7. 🙏🏻 thanks Ed! I would like to write and draw a short graphic novel, your suggestions are so good 😊 may I ask you a question? What do you think about scenes that inspires you but they are not linked to the story? I mean: first you can see or feel something, you have it you write or draw it but you don't know where to put inside the story? Does it happen to you?

  8. Ed, this video is fantastic! I've scoured the internet for something just like this. Thank you , you've just gained a writing padwan.

  9. Un vídeo genial. Deberías hacer más sobre escritura, por ejemplo uno hablando sobre cómo te enfrentas a los diálogos o sobre tu carrera como escritor. Me parecen muy interesantes.

  10. Can you make a video about “how do you shoot fast without a light meter” i saw it when u shoot with your M3 .. i can’t really trust the sunny16 rule , i wish u can give as advise .. i use my phone but its not fast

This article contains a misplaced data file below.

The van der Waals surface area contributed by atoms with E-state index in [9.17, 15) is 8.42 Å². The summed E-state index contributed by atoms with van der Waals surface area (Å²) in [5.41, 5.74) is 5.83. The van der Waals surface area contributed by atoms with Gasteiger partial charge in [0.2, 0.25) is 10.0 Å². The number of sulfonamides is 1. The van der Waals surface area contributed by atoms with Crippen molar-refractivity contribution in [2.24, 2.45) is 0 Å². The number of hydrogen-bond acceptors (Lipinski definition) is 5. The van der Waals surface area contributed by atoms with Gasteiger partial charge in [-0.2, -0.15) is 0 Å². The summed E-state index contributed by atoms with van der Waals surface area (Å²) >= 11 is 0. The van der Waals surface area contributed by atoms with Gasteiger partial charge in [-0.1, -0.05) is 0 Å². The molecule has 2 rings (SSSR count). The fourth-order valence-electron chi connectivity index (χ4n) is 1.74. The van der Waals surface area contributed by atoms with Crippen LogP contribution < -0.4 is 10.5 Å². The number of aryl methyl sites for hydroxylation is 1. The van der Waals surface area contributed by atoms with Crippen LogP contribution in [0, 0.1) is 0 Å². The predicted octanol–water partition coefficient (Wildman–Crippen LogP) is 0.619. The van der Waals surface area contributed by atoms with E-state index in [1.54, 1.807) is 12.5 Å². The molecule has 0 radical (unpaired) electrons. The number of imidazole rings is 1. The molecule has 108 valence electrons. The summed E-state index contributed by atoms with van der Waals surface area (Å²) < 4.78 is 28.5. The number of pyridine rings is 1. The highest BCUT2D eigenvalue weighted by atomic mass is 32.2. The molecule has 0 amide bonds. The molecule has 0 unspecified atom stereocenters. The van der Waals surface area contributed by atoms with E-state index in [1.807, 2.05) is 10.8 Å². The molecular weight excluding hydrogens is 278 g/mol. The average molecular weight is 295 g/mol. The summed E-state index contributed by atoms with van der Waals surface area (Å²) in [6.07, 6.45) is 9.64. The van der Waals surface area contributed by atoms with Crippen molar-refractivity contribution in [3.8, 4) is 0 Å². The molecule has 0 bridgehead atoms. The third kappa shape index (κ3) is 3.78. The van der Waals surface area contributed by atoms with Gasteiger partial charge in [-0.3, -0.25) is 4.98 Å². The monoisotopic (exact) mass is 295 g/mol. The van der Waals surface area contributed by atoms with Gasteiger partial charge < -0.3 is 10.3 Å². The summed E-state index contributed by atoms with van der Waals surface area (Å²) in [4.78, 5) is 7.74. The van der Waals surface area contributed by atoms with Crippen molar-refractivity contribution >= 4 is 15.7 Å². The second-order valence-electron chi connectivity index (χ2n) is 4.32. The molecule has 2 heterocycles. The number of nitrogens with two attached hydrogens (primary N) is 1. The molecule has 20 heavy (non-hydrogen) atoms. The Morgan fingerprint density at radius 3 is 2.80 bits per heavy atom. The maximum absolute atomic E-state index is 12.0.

Thank you for the amazing videos you made

  11. Hola Edo! Quizás en un próximo vídeo puedes contar el proceso de los documentales que has realizado. Desde el proceso de idea, escritura y la realización.
    Son súper bacanes tus vídeos!!! Saludos y abrazos 😀

  12. Thanks for all the explanations. It's very helpfull. I love graphic novels and I'm really courious to read it.

  13. Son buenísimos tus videos y este me encantó. Es muy bueno conocer el proceso de trabajo. Y si estoy de acuerdo con un comentario anterior, sería lindo que hicieras un video recomendando libros y alguna novela gráfica. Gracias por compartir